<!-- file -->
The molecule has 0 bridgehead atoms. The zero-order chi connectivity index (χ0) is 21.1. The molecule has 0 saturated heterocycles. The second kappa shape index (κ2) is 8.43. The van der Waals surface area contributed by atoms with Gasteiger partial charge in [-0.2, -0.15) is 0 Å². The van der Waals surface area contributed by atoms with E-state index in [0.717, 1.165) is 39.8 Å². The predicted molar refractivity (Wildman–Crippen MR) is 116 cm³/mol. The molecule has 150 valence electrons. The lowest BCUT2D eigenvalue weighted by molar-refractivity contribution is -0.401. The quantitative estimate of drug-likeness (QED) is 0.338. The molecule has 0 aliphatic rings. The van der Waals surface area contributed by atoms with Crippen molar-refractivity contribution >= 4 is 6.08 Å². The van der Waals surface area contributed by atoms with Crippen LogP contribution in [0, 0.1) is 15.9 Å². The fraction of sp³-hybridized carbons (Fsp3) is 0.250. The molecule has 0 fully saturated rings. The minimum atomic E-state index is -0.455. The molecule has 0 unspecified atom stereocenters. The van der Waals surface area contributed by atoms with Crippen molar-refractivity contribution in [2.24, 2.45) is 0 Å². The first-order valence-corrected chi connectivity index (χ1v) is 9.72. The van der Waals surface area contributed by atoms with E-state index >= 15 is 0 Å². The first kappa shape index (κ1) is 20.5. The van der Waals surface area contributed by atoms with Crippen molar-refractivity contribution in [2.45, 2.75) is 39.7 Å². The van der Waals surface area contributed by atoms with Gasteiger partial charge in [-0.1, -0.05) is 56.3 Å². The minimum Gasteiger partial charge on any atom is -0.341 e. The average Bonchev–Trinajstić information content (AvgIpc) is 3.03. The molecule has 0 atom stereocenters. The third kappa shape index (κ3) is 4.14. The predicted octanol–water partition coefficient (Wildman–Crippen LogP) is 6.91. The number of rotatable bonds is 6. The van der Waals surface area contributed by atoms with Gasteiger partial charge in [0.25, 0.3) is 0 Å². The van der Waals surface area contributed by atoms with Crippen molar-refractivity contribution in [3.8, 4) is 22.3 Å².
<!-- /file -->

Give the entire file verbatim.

The molecule has 0 bridgehead atoms. The zero-order chi connectivity index (χ0) is 21.1. The molecule has 0 saturated heterocycles. The second kappa shape index (κ2) is 8.43. The van der Waals surface area contributed by atoms with Gasteiger partial charge in [-0.2, -0.15) is 0 Å². The van der Waals surface area contributed by atoms with E-state index in [0.717, 1.165) is 39.8 Å². The predicted molar refractivity (Wildman–Crippen MR) is 116 cm³/mol. The molecule has 150 valence electrons. The lowest BCUT2D eigenvalue weighted by molar-refractivity contribution is -0.401. The quantitative estimate of drug-likeness (QED) is 0.338. The molecule has 0 aliphatic rings. The van der Waals surface area contributed by atoms with Crippen molar-refractivity contribution >= 4 is 6.08 Å². The van der Waals surface area contributed by atoms with Crippen LogP contribution in [0, 0.1) is 15.9 Å². The fraction of sp³-hybridized carbons (Fsp3) is 0.250. The molecule has 0 fully saturated rings. The minimum atomic E-state index is -0.455. The molecule has 0 unspecified atom stereocenters. The van der Waals surface area contributed by atoms with Crippen molar-refractivity contribution in [2.24, 2.45) is 0 Å². The first-order valence-corrected chi connectivity index (χ1v) is 9.72. The van der Waals surface area contributed by atoms with E-state index >= 15 is 0 Å². The first kappa shape index (κ1) is 20.5. The van der Waals surface area contributed by atoms with Crippen molar-refractivity contribution in [2.45, 2.75) is 39.7 Å². The van der Waals surface area contributed by atoms with Gasteiger partial charge in [-0.1, -0.05) is 56.3 Å². The minimum Gasteiger partial charge on any atom is -0.341 e. The average Bonchev–Trinajstić information content (AvgIpc) is 3.03. The molecule has 0 atom stereocenters. The third kappa shape index (κ3) is 4.14. The predicted octanol–water partition coefficient (Wildman–Crippen LogP) is 6.91. The number of rotatable bonds is 6. The van der Waals surface area contributed by atoms with Gasteiger partial charge in [0.25, 0.3) is 0 Å². The van der Waals surface area contributed by atoms with Crippen molar-refractivity contribution in [3.8, 4) is 22.3 Å².